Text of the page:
How Does HIV Infection Affect Survival in Patients With Breast Cancer?
Posted: Tuesday, November 26, 2019
Elderly patients who have comorbid human immunodeficiency virus (HIV) infection and breast cancer appear to have worse outcomes than patients who are HIV-negative, even after adjusting for the receipt of specific cancer treatments. Anna E. Coghill, PhD, MPH, of the Moffit Cancer Center and Research Institute, in Tampa, Florida, and colleagues published their findings in JAMA Oncology.
“As the HIV population continues to age, the association of HIV infection with poor breast and prostate cancer outcomes will become more important,” said Dr. Coghill in an institutional press release. “It is why we are stressing the need for more research on clinical strategies to improve outcomes for HIV-infected patients with cancer.”
Researchers utilized the Surveillance, Epidemiology, and End Results–Medicare linked data to identify 308,268 patients older than age 65 with nonadvanced cancer of the breast, colorectum, lung, or prostate. All of these patients were diagnosed between 1996 and 2012 and had received standard, stage-appropriate cancer treatment.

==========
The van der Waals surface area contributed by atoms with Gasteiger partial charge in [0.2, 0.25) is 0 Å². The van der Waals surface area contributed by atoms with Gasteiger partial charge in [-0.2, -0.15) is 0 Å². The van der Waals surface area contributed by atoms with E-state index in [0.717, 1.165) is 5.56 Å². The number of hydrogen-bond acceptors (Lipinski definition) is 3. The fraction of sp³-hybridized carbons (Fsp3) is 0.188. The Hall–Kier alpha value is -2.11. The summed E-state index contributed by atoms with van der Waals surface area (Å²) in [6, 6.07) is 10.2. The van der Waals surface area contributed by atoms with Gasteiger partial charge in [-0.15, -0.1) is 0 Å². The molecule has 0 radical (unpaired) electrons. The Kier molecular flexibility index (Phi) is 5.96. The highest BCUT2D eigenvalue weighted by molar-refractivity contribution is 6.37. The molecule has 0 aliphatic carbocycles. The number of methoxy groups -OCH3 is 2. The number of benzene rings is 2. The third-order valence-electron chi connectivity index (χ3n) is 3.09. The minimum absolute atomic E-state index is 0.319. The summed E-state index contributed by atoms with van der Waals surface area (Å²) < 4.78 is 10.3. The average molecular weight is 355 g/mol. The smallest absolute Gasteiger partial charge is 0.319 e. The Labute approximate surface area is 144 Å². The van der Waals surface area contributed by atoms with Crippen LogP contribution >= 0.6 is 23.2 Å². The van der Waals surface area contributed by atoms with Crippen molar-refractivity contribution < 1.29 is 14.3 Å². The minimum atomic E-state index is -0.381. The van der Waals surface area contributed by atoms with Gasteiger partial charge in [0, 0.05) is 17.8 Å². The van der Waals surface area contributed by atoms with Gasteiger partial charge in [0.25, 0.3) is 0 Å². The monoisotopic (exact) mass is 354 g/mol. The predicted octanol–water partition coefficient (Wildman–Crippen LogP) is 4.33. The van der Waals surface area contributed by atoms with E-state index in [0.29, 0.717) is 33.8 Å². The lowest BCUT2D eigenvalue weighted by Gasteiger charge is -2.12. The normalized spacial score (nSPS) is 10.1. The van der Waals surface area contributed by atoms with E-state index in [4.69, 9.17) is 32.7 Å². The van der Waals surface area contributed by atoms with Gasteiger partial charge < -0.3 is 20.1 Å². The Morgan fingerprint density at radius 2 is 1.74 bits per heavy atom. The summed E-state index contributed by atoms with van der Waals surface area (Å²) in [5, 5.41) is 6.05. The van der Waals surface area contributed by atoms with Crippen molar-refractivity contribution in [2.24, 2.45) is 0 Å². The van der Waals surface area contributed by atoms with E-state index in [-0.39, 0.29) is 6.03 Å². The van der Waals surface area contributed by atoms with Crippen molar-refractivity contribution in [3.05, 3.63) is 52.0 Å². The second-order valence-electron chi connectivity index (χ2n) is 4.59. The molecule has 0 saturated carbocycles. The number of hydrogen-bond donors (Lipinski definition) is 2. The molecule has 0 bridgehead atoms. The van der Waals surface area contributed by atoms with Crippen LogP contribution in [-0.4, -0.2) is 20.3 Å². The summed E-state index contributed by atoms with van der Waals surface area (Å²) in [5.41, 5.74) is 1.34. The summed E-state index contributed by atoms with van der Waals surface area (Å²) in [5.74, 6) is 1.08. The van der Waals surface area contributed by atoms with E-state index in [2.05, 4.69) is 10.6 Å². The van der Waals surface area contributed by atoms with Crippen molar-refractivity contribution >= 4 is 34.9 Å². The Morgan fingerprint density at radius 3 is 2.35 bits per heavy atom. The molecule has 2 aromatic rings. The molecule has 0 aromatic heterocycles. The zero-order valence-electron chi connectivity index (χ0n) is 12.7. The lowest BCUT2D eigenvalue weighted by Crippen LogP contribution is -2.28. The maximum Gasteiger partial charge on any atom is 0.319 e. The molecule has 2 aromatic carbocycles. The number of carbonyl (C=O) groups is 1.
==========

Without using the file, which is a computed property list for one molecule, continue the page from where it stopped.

There were 288 patients in the group who were HIV-positive, and these patients had worse outcomes than their HIV-negative counterparts after researchers adjusted for differences in treatments. For those with breast cancer specifically, HIV infections significantly increased the overall mortality rate (hazard ratio = 1.50). Cancer-specific mortality was also elevated for HIV-positive patients with breast cancer (hazard ratio = 1.85). Additionally, women infected with HIV had significantly higher rates of disease relapse or death compared with those who were unaffected by HIV (hazard ratio = 1.63).
Disclosure: The study authors reported no conflicts of interest.